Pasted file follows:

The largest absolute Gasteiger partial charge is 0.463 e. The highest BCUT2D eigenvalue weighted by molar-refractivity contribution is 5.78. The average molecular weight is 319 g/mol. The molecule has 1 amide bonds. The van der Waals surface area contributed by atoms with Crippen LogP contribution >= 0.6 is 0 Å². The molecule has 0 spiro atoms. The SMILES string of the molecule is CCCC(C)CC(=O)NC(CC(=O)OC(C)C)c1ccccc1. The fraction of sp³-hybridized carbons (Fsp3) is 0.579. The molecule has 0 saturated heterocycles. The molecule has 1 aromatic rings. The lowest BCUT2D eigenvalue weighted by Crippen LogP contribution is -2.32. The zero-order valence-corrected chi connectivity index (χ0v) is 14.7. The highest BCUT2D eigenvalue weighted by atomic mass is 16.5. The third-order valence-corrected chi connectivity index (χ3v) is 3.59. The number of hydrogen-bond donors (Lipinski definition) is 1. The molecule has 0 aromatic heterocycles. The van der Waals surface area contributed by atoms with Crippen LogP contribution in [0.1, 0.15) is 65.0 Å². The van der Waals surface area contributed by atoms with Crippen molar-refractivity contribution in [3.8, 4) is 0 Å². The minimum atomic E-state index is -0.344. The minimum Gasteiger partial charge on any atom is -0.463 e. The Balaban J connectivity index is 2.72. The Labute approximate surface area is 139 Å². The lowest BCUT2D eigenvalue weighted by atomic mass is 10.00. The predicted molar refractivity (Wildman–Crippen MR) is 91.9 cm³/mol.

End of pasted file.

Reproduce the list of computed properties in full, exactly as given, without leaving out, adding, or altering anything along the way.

The largest absolute Gasteiger partial charge is 0.463 e. The highest BCUT2D eigenvalue weighted by molar-refractivity contribution is 5.78. The average molecular weight is 319 g/mol. The molecule has 1 amide bonds. The van der Waals surface area contributed by atoms with Crippen LogP contribution >= 0.6 is 0 Å². The molecule has 0 spiro atoms. The SMILES string of the molecule is CCCC(C)CC(=O)NC(CC(=O)OC(C)C)c1ccccc1. The fraction of sp³-hybridized carbons (Fsp3) is 0.579. The molecule has 0 saturated heterocycles. The molecule has 1 aromatic rings. The lowest BCUT2D eigenvalue weighted by Crippen LogP contribution is -2.32. The zero-order valence-corrected chi connectivity index (χ0v) is 14.7. The highest BCUT2D eigenvalue weighted by atomic mass is 16.5. The third-order valence-corrected chi connectivity index (χ3v) is 3.59. The number of hydrogen-bond donors (Lipinski definition) is 1. The molecule has 0 aromatic heterocycles. The van der Waals surface area contributed by atoms with Crippen LogP contribution in [0.1, 0.15) is 65.0 Å². The van der Waals surface area contributed by atoms with Crippen molar-refractivity contribution in [3.8, 4) is 0 Å². The minimum atomic E-state index is -0.344. The minimum Gasteiger partial charge on any atom is -0.463 e. The Balaban J connectivity index is 2.72. The Labute approximate surface area is 139 Å². The lowest BCUT2D eigenvalue weighted by atomic mass is 10.00. The predicted molar refractivity (Wildman–Crippen MR) is 91.9 cm³/mol.